Imagine you’re George Clooney. Take a moment to admire your grooming and wit. Okay, now imagine someone walks up to you and asks, “What’s your name?” You say, “I’m George Clooney.” Or maybe you say, “I’m the Clooninator!” You don’t say “I’m George of George Clooney Sells Movies Blog” and you certainly don’t say, “I’m Clooney Weight Loss Plan”. So while spam is technically meat, it ain’t anywhere near Primal. Please nickname yourself something your friends would call you.

  1. I don’t view Obesity as a disease but rather a worldwide environmental pandemic. The US is not the only place on the planet that obesity exists. I would question whether obesity is purely behavioral or a matter of calories consumed versus calories expended. Obesity is an economic, political, and biochemical problem.

    Before we jump the gun and add another disease diagnosis to the list of medically treatable diseases, I would suggest that we look at the food industry first. Maybe we could regulate the cost and quality of food being offered to people, and to strive to make wholesome foods free of chemicals, high fructose corn syrup, available and affordable for everyone. People living in inner city do not have access to fresh produce, plant fats, and quality wholesome foods. After we have tackled that problem subsidize foods for low income people that are wholesome instead of giving them the only option to eat energy dense, nutrient void fast and convenience foods. That by the way, means they need a refrigerator and a way to keep foods fresh. A co-op for inner city neighborhoods to store and obtain good food, perhaps…? For the people that cannot afford and do not have access to real food, eating fast, packaged foods is survival, leading to a biochemical, metabolic disaster. How is the medical profession planning to fix that?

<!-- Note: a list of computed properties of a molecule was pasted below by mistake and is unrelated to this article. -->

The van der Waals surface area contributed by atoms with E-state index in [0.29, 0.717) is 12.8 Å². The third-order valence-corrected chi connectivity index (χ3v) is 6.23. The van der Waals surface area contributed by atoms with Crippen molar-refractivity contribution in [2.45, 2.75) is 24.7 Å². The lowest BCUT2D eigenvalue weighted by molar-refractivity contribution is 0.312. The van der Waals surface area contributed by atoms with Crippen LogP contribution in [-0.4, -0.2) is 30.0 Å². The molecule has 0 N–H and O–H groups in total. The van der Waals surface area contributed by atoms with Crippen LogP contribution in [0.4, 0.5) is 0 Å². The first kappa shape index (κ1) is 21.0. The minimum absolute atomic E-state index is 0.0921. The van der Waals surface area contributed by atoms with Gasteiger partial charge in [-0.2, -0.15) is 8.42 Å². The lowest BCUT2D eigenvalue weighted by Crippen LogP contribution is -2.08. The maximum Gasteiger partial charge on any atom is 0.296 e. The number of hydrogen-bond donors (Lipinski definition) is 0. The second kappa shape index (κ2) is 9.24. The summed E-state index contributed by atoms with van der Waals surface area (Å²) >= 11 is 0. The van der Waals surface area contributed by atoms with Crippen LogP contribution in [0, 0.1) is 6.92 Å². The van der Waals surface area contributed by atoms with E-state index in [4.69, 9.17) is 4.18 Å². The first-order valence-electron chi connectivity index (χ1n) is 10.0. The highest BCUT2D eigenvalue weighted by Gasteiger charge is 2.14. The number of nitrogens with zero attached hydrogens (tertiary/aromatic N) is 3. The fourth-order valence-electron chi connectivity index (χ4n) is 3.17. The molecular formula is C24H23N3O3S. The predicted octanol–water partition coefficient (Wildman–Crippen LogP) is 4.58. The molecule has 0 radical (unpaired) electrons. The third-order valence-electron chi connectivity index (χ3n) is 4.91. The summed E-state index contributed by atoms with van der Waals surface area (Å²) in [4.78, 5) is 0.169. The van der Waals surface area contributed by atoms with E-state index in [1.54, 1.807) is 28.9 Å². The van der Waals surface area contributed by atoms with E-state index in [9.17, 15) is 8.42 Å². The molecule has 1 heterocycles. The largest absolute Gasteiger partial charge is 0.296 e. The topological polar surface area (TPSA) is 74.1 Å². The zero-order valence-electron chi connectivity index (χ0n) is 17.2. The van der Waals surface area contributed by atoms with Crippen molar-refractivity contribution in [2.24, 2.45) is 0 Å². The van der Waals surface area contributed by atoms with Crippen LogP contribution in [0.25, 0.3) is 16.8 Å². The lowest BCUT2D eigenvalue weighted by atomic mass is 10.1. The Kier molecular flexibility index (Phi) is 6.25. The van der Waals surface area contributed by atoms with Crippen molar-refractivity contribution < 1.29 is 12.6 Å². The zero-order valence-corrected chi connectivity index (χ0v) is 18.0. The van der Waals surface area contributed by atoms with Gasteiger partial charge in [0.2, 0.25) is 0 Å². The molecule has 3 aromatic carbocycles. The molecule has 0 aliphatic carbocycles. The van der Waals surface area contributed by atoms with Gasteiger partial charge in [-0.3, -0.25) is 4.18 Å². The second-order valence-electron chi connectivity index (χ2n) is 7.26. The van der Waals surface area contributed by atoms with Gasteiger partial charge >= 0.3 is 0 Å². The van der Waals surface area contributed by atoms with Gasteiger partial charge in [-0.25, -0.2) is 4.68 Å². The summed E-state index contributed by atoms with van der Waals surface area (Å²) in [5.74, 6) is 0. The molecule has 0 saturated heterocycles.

If physicians have an obesity code (insurance reimbursement) will they find the root of the problem or continue to treat the symptom with medication and surgeries?